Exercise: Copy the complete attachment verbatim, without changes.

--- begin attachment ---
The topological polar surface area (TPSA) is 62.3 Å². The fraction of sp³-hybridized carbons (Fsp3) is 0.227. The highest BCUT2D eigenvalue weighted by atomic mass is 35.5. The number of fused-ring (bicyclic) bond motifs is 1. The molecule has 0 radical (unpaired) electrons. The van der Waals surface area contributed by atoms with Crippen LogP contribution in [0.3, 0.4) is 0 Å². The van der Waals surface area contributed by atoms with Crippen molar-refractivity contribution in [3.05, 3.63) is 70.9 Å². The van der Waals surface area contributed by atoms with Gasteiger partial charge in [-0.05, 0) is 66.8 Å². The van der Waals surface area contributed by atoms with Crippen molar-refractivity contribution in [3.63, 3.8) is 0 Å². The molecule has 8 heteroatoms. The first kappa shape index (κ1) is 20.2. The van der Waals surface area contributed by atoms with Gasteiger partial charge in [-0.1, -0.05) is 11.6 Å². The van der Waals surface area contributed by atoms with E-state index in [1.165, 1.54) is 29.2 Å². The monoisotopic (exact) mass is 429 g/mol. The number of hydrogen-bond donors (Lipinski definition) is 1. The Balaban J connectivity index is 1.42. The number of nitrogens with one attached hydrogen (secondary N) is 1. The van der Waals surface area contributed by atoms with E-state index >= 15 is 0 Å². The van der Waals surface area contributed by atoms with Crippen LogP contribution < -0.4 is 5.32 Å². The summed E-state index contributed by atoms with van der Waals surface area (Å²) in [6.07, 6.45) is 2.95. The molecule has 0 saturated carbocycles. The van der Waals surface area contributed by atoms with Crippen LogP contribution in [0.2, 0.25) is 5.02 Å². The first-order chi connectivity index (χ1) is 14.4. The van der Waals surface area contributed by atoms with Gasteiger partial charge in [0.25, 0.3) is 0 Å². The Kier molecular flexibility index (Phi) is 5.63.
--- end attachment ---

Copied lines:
The topological polar surface area (TPSA) is 62.3 Å². The fraction of sp³-hybridized carbons (Fsp3) is 0.227. The highest BCUT2D eigenvalue weighted by atomic mass is 35.5. The number of fused-ring (bicyclic) bond motifs is 1. The molecule has 0 radical (unpaired) electrons. The van der Waals surface area contributed by atoms with Crippen LogP contribution in [0.3, 0.4) is 0 Å². The van der Waals surface area contributed by atoms with Crippen molar-refractivity contribution in [3.05, 3.63) is 70.9 Å². The van der Waals surface area contributed by atoms with Gasteiger partial charge in [-0.05, 0) is 66.8 Å². The van der Waals surface area contributed by atoms with Crippen molar-refractivity contribution in [3.63, 3.8) is 0 Å². The molecule has 8 heteroatoms. The first kappa shape index (κ1) is 20.2. The van der Waals surface area contributed by atoms with Gasteiger partial charge in [-0.1, -0.05) is 11.6 Å². The van der Waals surface area contributed by atoms with E-state index in [1.165, 1.54) is 29.2 Å². The monoisotopic (exact) mass is 429 g/mol. The number of hydrogen-bond donors (Lipinski definition) is 1. The Balaban J connectivity index is 1.42. The number of nitrogens with one attached hydrogen (secondary N) is 1. The van der Waals surface area contributed by atoms with E-state index >= 15 is 0 Å². The van der Waals surface area contributed by atoms with Crippen LogP contribution < -0.4 is 5.32 Å². The summed E-state index contributed by atoms with van der Waals surface area (Å²) in [6.07, 6.45) is 2.95. The molecule has 0 saturated carbocycles. The van der Waals surface area contributed by atoms with Crippen LogP contribution in [0.2, 0.25) is 5.02 Å². The first-order chi connectivity index (χ1) is 14.4. The van der Waals surface area contributed by atoms with Gasteiger partial charge in [0.25, 0.3) is 0 Å². The Kier molecular flexibility index (Phi) is 5.63.